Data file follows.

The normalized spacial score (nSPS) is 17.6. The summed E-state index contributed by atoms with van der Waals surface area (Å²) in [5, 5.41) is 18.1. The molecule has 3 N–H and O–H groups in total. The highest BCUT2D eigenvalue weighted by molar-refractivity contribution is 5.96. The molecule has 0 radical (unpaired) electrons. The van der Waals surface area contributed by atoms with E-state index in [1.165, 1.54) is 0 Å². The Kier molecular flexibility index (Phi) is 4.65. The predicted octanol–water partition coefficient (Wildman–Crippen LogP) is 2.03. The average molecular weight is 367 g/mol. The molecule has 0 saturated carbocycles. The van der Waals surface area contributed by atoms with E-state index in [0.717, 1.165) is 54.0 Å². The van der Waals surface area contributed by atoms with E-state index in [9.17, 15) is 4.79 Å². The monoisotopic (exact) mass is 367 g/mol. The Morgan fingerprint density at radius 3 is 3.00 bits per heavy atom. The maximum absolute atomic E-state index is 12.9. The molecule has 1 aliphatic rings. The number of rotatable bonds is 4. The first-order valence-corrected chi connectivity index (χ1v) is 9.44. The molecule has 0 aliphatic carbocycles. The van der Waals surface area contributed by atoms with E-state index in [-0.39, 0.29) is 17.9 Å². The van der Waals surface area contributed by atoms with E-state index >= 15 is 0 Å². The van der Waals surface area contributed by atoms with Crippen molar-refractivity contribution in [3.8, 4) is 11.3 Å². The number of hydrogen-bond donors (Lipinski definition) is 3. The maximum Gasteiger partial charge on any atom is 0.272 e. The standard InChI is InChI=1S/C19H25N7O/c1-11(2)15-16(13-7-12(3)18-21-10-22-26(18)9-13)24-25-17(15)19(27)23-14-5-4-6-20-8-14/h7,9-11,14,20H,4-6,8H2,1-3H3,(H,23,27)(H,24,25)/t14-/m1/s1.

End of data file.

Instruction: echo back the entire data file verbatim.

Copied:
The normalized spacial score (nSPS) is 17.6. The summed E-state index contributed by atoms with van der Waals surface area (Å²) in [5, 5.41) is 18.1. The molecule has 3 N–H and O–H groups in total. The highest BCUT2D eigenvalue weighted by molar-refractivity contribution is 5.96. The molecule has 0 radical (unpaired) electrons. The van der Waals surface area contributed by atoms with E-state index in [1.165, 1.54) is 0 Å². The Kier molecular flexibility index (Phi) is 4.65. The predicted octanol–water partition coefficient (Wildman–Crippen LogP) is 2.03. The average molecular weight is 367 g/mol. The molecule has 0 saturated carbocycles. The van der Waals surface area contributed by atoms with E-state index in [0.717, 1.165) is 54.0 Å². The van der Waals surface area contributed by atoms with E-state index in [9.17, 15) is 4.79 Å². The monoisotopic (exact) mass is 367 g/mol. The Morgan fingerprint density at radius 3 is 3.00 bits per heavy atom. The maximum absolute atomic E-state index is 12.9. The molecule has 1 aliphatic rings. The number of rotatable bonds is 4. The first-order valence-corrected chi connectivity index (χ1v) is 9.44. The molecule has 0 aliphatic carbocycles. The van der Waals surface area contributed by atoms with E-state index in [-0.39, 0.29) is 17.9 Å². The van der Waals surface area contributed by atoms with E-state index >= 15 is 0 Å². The van der Waals surface area contributed by atoms with Crippen molar-refractivity contribution in [3.8, 4) is 11.3 Å². The number of hydrogen-bond donors (Lipinski definition) is 3. The maximum Gasteiger partial charge on any atom is 0.272 e. The standard InChI is InChI=1S/C19H25N7O/c1-11(2)15-16(13-7-12(3)18-21-10-22-26(18)9-13)24-25-17(15)19(27)23-14-5-4-6-20-8-14/h7,9-11,14,20H,4-6,8H2,1-3H3,(H,23,27)(H,24,25)/t14-/m1/s1.